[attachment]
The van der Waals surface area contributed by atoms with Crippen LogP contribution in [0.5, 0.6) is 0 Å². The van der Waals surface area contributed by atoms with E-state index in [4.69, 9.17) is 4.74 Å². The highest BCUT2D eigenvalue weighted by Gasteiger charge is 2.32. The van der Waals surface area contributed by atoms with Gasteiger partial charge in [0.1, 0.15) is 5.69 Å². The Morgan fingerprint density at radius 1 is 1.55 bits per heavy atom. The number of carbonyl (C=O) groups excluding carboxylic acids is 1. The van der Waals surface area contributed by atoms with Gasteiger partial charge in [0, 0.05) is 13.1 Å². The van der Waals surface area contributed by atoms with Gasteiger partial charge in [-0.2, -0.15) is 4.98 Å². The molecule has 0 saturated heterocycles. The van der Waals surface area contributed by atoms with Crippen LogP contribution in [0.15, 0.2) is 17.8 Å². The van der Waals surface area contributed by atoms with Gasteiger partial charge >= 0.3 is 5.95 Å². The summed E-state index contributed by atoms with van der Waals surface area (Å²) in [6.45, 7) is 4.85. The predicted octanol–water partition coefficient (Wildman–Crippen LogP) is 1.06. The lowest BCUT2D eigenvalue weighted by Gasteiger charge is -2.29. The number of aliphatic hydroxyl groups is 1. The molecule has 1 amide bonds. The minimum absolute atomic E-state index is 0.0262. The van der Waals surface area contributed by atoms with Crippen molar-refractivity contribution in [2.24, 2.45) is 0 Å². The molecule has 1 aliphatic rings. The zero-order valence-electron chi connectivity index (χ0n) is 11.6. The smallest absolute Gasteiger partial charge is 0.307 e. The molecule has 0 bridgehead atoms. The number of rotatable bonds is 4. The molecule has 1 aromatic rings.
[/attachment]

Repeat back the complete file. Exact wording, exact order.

The van der Waals surface area contributed by atoms with Crippen LogP contribution in [0.5, 0.6) is 0 Å². The van der Waals surface area contributed by atoms with E-state index in [4.69, 9.17) is 4.74 Å². The highest BCUT2D eigenvalue weighted by Gasteiger charge is 2.32. The van der Waals surface area contributed by atoms with Gasteiger partial charge in [0.1, 0.15) is 5.69 Å². The Morgan fingerprint density at radius 1 is 1.55 bits per heavy atom. The number of carbonyl (C=O) groups excluding carboxylic acids is 1. The van der Waals surface area contributed by atoms with Gasteiger partial charge in [0, 0.05) is 13.1 Å². The van der Waals surface area contributed by atoms with Gasteiger partial charge in [-0.2, -0.15) is 4.98 Å². The molecule has 0 saturated heterocycles. The van der Waals surface area contributed by atoms with Crippen LogP contribution in [0.15, 0.2) is 17.8 Å². The van der Waals surface area contributed by atoms with Gasteiger partial charge >= 0.3 is 5.95 Å². The summed E-state index contributed by atoms with van der Waals surface area (Å²) in [6.45, 7) is 4.85. The predicted octanol–water partition coefficient (Wildman–Crippen LogP) is 1.06. The lowest BCUT2D eigenvalue weighted by Gasteiger charge is -2.29. The number of aliphatic hydroxyl groups is 1. The molecule has 1 amide bonds. The minimum absolute atomic E-state index is 0.0262. The van der Waals surface area contributed by atoms with Crippen molar-refractivity contribution in [2.24, 2.45) is 0 Å². The molecule has 1 aliphatic rings. The zero-order valence-electron chi connectivity index (χ0n) is 11.6. The smallest absolute Gasteiger partial charge is 0.307 e. The molecule has 0 bridgehead atoms. The number of rotatable bonds is 4. The molecule has 1 aromatic rings.